This one affects many people. We’ve seen the whole range—right inside our own extended family—of people who lived a vital, vibrant life well into their eighties and nineties and those who lived all 20 years of their retirement in badly compromised health. My wife has been battling cancer for 27 years, and in addition, has chronic heart failure due to the classic cancer treatments. But she still signs her emails with “Its never too late to improve your health!” We like to think of it in terms of stewardship—giving God our best even in this area of our lives. I spent most of my years with Wheat Ridge leading workshops on health and wellness topics and hope to continue using those with ALOA.

Grandparenting

What a joy! And the critical role of faith formation continues even now. We hope we have played and want to continue to play a significant role in passing on the faith to our children and grandchildren. Moreover, we think other things are important to share too, our values and other important lessons of life. There are excellent resources available to help in this area, including some well-made video resources.

Caregiving and the Move from Independence to Dependence

Administrators in facilities for older adults say that most people are coming to them in crisis mode. No plans were made, and options were diminished.These two are hard to separate. “We'd like to stay in our home as long as we can.” Perhaps you’re saying this now or have heard others say some variation of that phrase. My father died suddenly, but both of Becky’s parents needed to make a transition from where they were living to some other option; the transition was not the smoothest. They both moved multiple times before they died. Administrators in facilities for older adults say that most people are coming to them in crisis mode. No plans were made, and options were diminished.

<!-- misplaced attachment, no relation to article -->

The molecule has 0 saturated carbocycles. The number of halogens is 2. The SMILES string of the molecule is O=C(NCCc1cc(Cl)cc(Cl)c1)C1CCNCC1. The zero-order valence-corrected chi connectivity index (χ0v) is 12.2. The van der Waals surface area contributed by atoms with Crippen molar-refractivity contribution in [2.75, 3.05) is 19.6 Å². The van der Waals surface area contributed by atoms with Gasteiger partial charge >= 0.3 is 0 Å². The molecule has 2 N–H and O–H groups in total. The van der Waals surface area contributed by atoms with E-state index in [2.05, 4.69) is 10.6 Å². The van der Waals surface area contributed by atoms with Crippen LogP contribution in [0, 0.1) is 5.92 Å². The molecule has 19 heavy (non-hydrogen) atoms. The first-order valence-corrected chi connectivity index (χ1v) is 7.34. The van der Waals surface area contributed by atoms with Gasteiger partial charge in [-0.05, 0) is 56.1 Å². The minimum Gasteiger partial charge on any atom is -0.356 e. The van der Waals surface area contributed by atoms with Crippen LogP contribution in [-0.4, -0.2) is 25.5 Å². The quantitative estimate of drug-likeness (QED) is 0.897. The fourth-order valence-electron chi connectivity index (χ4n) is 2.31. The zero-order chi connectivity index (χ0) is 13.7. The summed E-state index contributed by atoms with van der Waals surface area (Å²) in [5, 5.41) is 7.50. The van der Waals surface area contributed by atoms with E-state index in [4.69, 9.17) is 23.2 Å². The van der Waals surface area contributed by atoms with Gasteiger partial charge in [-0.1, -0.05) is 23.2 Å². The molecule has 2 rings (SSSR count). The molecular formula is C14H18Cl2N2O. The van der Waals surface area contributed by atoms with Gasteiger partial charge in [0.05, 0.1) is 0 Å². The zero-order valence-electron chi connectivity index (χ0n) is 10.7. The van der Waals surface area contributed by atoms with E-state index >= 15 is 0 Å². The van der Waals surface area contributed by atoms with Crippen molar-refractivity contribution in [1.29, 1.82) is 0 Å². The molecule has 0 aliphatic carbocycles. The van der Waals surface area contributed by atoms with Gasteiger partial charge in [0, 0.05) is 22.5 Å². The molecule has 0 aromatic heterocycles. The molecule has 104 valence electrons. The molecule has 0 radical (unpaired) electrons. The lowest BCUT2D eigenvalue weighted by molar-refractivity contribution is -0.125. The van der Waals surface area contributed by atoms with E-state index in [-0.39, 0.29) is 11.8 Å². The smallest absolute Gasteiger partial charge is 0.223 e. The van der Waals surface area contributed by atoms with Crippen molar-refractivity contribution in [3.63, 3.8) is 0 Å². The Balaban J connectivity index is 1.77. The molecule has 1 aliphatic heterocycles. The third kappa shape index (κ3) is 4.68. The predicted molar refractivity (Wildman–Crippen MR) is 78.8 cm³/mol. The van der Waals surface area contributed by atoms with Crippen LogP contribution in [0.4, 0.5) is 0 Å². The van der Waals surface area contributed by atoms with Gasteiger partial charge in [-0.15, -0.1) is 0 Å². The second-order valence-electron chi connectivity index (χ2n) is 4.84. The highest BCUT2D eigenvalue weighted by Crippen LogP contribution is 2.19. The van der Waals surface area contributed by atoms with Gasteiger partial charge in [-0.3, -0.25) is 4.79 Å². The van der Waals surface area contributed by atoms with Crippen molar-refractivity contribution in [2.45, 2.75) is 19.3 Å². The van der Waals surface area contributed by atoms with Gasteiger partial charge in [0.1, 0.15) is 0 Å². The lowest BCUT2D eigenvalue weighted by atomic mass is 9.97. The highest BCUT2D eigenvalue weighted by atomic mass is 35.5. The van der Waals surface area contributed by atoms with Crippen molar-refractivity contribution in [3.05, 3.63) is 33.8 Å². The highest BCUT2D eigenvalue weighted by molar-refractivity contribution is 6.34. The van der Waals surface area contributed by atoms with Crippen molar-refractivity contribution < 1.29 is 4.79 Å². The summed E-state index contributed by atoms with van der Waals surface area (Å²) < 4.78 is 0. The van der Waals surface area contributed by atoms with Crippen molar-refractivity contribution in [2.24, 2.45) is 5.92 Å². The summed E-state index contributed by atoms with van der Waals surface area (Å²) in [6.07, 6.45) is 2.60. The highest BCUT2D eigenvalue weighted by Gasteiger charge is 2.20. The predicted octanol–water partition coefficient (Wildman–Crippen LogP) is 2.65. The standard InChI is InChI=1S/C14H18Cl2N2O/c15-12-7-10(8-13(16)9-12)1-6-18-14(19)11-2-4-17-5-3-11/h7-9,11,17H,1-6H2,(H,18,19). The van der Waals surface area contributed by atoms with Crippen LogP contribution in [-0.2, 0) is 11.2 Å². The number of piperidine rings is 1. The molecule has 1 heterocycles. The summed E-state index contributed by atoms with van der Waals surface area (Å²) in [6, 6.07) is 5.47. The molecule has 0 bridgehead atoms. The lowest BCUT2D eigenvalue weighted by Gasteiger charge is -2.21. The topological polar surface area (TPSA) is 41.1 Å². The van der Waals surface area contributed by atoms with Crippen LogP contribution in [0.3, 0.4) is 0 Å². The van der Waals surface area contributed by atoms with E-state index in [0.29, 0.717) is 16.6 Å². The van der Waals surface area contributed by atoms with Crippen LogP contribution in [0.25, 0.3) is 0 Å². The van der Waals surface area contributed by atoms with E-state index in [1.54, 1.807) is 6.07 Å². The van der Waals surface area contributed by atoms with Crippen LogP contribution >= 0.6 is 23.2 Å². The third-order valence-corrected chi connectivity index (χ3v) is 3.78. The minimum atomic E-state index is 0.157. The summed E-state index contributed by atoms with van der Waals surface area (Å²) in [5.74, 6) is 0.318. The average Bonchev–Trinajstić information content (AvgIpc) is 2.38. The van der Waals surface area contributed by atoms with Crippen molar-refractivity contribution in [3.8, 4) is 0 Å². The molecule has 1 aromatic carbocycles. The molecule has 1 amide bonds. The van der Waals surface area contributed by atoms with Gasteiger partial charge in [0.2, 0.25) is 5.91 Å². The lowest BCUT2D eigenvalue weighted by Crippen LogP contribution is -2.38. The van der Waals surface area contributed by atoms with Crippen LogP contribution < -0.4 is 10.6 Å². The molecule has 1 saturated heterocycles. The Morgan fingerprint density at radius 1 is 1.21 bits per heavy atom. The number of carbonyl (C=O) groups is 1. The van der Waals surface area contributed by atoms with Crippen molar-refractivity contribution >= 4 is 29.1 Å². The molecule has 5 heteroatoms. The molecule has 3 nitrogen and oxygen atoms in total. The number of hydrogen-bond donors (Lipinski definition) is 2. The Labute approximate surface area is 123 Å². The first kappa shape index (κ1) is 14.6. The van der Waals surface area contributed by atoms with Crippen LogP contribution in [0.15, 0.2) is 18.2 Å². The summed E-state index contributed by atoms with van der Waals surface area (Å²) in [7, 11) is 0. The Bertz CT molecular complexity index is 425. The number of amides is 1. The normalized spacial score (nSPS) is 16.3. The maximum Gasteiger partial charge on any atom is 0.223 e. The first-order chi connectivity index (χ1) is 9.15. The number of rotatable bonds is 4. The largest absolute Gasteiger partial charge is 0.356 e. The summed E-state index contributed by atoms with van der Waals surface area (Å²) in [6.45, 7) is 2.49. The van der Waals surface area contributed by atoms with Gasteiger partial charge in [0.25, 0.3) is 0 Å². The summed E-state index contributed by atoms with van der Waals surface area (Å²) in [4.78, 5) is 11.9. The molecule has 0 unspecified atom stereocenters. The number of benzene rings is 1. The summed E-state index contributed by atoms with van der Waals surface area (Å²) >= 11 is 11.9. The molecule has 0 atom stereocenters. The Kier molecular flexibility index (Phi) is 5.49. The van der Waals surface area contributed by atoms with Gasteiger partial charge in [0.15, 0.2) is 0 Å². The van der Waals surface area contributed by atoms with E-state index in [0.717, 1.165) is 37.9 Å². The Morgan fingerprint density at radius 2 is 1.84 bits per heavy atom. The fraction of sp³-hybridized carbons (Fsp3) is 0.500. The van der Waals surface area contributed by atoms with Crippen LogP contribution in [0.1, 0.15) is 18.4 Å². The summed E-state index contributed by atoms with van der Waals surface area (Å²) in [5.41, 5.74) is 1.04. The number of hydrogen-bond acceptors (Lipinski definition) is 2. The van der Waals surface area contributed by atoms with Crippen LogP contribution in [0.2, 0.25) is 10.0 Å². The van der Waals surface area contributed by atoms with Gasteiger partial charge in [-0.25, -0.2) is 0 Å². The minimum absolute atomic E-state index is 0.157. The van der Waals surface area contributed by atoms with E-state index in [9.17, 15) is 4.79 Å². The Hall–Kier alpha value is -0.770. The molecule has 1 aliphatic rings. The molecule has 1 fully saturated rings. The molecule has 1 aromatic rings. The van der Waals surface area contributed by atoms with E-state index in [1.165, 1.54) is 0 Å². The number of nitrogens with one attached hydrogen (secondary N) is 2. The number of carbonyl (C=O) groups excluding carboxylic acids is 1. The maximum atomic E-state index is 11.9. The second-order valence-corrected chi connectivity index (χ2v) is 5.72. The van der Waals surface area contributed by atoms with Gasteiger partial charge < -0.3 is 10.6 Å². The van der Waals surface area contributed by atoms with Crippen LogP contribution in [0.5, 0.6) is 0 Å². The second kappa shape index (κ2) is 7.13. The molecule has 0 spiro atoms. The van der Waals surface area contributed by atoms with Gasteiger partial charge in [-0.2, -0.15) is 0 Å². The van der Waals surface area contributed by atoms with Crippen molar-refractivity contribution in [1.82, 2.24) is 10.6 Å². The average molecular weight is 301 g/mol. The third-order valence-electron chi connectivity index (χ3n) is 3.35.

We have vowed not to leave our adult children with a similar situation. Time will tell! A congregation in California, as part of a Wheat Ridge Ministries (now We Raise) grant, put together an excellent resource that we’ve already personally used in a congregational setting: “Seniors in Transition.” We hope to add that to the ALOA resource page soon. And some members of our board of directors are professionals in the caregiving field with much to offer.

Death and Dying

It comes to all of us at some point. That vantage point is on the verge of eternity. However, for many, hard decisions still remain as they try to determine what type of care is appropriate at the end. Medical professionals are reevaluating how they engage at this stage of life as well. One of the most helpful books I've read is “Being Mortal” by Atul Gawande, a medical doctor himself. It provides a helpful look at a difficult time, in a culture mostly removed from the immediacy of death.

I hope ALOA will partner with a growing number of congregations and help them engage with the older adults in their midst to help them get or stay involved and also to find the help they need. For many congregations, that is the largest group in the pews and even in the community around them! And I’d welcome input from your vantage point. mark@aloaserves.org is a good way to connect. Check out the ALOA web site and follow the “Resource” tab, or any other tab that looks interesting. In addition, check out our Facebook page, ‘like’ it, ‘follow’ us, join the conversations, and repost what you find interesting.

Mark Schoepp served multiple churches as a DCE, toured for 20 years juggling with his family as the Fitz Family, served as director of congregation engagement with Wheat Ridge Ministries and now, in early retirement, serves as executive director of ALOA - Adult Lutherans Organized for Action. mark@aloaserves.org

Photos © iStock/Nico ElNiño, Biletskiy Evgeniy